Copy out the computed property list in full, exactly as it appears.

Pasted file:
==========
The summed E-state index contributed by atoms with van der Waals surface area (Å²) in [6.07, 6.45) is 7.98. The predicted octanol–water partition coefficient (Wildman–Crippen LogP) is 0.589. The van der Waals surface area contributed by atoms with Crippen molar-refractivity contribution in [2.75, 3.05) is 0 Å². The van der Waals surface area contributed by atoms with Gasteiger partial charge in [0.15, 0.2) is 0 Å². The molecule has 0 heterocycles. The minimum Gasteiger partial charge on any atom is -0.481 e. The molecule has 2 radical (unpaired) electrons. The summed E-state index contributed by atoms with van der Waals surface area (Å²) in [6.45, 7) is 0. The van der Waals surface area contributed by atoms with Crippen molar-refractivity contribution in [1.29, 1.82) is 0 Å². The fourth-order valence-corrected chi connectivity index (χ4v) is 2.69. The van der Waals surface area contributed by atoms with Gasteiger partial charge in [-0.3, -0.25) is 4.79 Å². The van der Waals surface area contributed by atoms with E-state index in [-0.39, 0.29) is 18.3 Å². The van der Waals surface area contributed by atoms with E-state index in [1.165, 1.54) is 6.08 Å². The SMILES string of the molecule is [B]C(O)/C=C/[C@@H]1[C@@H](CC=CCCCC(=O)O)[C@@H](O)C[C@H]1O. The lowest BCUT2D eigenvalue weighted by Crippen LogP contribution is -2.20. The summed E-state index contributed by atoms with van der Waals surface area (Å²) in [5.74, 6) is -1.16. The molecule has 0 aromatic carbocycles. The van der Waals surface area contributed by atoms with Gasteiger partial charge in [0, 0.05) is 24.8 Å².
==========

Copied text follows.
The summed E-state index contributed by atoms with van der Waals surface area (Å²) in [6.07, 6.45) is 7.98. The predicted octanol–water partition coefficient (Wildman–Crippen LogP) is 0.589. The van der Waals surface area contributed by atoms with Crippen molar-refractivity contribution in [2.75, 3.05) is 0 Å². The van der Waals surface area contributed by atoms with Gasteiger partial charge in [0.15, 0.2) is 0 Å². The molecule has 0 heterocycles. The minimum Gasteiger partial charge on any atom is -0.481 e. The molecule has 2 radical (unpaired) electrons. The summed E-state index contributed by atoms with van der Waals surface area (Å²) in [6.45, 7) is 0. The van der Waals surface area contributed by atoms with Crippen molar-refractivity contribution in [1.29, 1.82) is 0 Å². The fourth-order valence-corrected chi connectivity index (χ4v) is 2.69. The van der Waals surface area contributed by atoms with Gasteiger partial charge in [-0.3, -0.25) is 4.79 Å². The van der Waals surface area contributed by atoms with E-state index in [-0.39, 0.29) is 18.3 Å². The van der Waals surface area contributed by atoms with E-state index in [1.165, 1.54) is 6.08 Å². The SMILES string of the molecule is [B]C(O)/C=C/[C@@H]1[C@@H](CC=CCCCC(=O)O)[C@@H](O)C[C@H]1O. The lowest BCUT2D eigenvalue weighted by Crippen LogP contribution is -2.20. The summed E-state index contributed by atoms with van der Waals surface area (Å²) in [5.74, 6) is -1.16. The molecule has 0 aromatic carbocycles. The van der Waals surface area contributed by atoms with Gasteiger partial charge in [0, 0.05) is 24.8 Å².